Content strategy is King, not content.
When you write persuasive, interesting and well-written content, it helps convert web traffic into paying customers and ensures your organisation comes across as both professional and credible.
But that’s not enough. Its just the beginning.
These days, its not just about web design and good copy; powerful, action-oriented content is an essential part of every successful marketing strategy.
And as you know already, continually producing remarkable content worthy of links and generating leads is not easy. It takes a lot of time and resources, management support, long-term vision, copy-writing talent, internal expertise and often a willingness to share knowledge you once would have kept to yourself.
Not only do you have to become a highly effective copy-writer, week-in and week-out, to generate content which both engages audiences and motivates them to take action but, as the economic, political, and global landscape is changing so rapidly, you must also develop a content strategy, to constantly draw people in and keep them interested.
What is an effective content strategy?
At the heart of inbound marketing is content strategy. Let’s take a look at the seven core elements for developing an effective content strategy to help you win new customers, more donors, supporters and fans.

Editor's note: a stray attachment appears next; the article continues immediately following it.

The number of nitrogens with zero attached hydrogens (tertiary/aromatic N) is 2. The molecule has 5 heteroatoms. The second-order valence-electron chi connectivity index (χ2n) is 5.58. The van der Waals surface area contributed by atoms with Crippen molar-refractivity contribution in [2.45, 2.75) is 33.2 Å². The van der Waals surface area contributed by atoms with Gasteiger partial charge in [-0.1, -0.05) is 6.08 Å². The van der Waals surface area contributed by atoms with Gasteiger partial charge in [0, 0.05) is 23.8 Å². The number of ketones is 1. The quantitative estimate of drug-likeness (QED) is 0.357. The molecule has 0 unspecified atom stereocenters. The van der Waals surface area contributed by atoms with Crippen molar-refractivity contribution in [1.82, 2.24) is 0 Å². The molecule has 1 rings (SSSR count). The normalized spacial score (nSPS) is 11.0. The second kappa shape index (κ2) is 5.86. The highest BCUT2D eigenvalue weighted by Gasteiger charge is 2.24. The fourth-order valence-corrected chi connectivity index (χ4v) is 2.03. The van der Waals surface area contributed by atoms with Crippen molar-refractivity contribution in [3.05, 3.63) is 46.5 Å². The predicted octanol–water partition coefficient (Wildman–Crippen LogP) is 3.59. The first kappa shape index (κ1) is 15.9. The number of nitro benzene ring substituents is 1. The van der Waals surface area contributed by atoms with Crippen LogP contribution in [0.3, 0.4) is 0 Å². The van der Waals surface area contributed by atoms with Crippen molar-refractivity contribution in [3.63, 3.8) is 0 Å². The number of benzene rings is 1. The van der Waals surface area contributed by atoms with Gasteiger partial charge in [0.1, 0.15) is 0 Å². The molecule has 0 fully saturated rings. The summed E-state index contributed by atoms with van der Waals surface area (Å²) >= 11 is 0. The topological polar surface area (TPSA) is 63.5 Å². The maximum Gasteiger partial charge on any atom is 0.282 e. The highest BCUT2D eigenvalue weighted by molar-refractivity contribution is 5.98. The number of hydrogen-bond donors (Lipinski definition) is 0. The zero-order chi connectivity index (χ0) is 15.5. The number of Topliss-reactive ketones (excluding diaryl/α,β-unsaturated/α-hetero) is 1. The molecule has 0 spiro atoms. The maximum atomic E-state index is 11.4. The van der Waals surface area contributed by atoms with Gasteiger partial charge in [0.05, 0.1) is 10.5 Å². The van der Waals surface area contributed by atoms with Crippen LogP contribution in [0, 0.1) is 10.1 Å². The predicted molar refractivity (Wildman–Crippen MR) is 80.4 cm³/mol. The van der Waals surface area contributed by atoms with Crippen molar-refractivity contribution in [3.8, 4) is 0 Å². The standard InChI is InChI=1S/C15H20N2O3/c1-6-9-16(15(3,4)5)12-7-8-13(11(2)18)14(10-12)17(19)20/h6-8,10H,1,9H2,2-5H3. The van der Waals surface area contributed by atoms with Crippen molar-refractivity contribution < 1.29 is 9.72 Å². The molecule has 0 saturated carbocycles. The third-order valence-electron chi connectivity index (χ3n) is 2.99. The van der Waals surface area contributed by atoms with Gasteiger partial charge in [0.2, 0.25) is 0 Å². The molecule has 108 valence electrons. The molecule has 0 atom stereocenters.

Rather than give you a rigid framework, which may or may not apply in your case, make sure your content strategy follows these guidelines.
It has to be strategic
This bit is tricky. Web content has to appeal to the audience and at the same time connect with business goals and brand messaging. This requires talented writers who understand both content strategy and how to deliver compelling copy which integrates across web, social and search.
It also has to be brand-centric
Some call it a brand; some an “image”. Whatever you call it, a brand is the sum of audience experiences and perceptions. As soon as someone hears your business name, or sees your logo, it’s what comes to mind.
When they visit your website do you immediately try and sell them something or is it inviting, informative and creates a memorable experience? How about the last interaction with a salesperson or a customer-service representative; was it a haphazard experience, or one carefully crafted?
Whether we like it or not, more than ever, words, images and actions define your brand every day and, with selective attention, websites and web content often serve as the first ~ and possibly only opportunity ~ to make a memorable first impression.
So copy-writing, design, layout, and calls-to-action must convey core brand messages, tell your story, *AND* create positive perceptions that motivate a customer to act.
It must be customer focused
Hopefully, this comes as no surprise, but you, the seller, are not in control anymore. The buyer is in control.
They will decide, often without your knowledge, whether you will get their business/support/contribution, or not. Your web content therefore must connect with readers. Your content strategy needs to speak directly to buyer personas, address their pain-points and bring real value.
The hard part is ~ this is a continual process. It’s not just a clever web design which allows you into the game, like it might have done five years ago. It’s about continually creating content that is SEO optimised, and recognised by Google, to where it ranks well, has authority and is easily found.
Whether internal or outsourced, copy-writers must follow your content strategy, have clear direction and understanding of each of your target audiences, know how to engage them, plus all the tactics around your on, and off-site, SEO.